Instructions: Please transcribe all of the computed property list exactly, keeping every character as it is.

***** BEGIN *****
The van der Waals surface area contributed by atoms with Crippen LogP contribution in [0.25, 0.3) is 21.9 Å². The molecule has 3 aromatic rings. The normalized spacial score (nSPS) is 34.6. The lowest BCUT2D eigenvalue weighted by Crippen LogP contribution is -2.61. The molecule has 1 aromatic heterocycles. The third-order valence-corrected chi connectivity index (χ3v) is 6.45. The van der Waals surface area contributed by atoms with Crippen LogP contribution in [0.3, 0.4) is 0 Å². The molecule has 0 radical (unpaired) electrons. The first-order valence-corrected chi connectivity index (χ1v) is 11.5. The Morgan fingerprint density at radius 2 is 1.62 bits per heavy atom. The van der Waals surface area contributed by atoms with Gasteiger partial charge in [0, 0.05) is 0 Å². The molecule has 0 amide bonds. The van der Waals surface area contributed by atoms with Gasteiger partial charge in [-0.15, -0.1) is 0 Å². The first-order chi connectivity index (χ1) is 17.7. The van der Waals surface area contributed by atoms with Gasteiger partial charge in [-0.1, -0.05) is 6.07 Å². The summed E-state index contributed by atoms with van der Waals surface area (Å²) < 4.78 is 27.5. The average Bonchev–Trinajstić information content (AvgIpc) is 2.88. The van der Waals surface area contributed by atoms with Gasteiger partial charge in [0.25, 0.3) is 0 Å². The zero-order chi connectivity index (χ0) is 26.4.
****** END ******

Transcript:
The van der Waals surface area contributed by atoms with Crippen LogP contribution in [0.25, 0.3) is 21.9 Å². The molecule has 3 aromatic rings. The normalized spacial score (nSPS) is 34.6. The lowest BCUT2D eigenvalue weighted by Crippen LogP contribution is -2.61. The molecule has 1 aromatic heterocycles. The third-order valence-corrected chi connectivity index (χ3v) is 6.45. The van der Waals surface area contributed by atoms with Crippen LogP contribution in [0.3, 0.4) is 0 Å². The molecule has 0 radical (unpaired) electrons. The first-order valence-corrected chi connectivity index (χ1v) is 11.5. The Morgan fingerprint density at radius 2 is 1.62 bits per heavy atom. The van der Waals surface area contributed by atoms with Gasteiger partial charge in [0, 0.05) is 0 Å². The molecule has 0 amide bonds. The van der Waals surface area contributed by atoms with Gasteiger partial charge in [-0.15, -0.1) is 0 Å². The first-order chi connectivity index (χ1) is 17.7. The van der Waals surface area contributed by atoms with Gasteiger partial charge in [-0.1, -0.05) is 6.07 Å². The summed E-state index contributed by atoms with van der Waals surface area (Å²) < 4.78 is 27.5. The average Bonchev–Trinajstić information content (AvgIpc) is 2.88. The van der Waals surface area contributed by atoms with Gasteiger partial charge in [0.25, 0.3) is 0 Å². The zero-order chi connectivity index (χ0) is 26.4.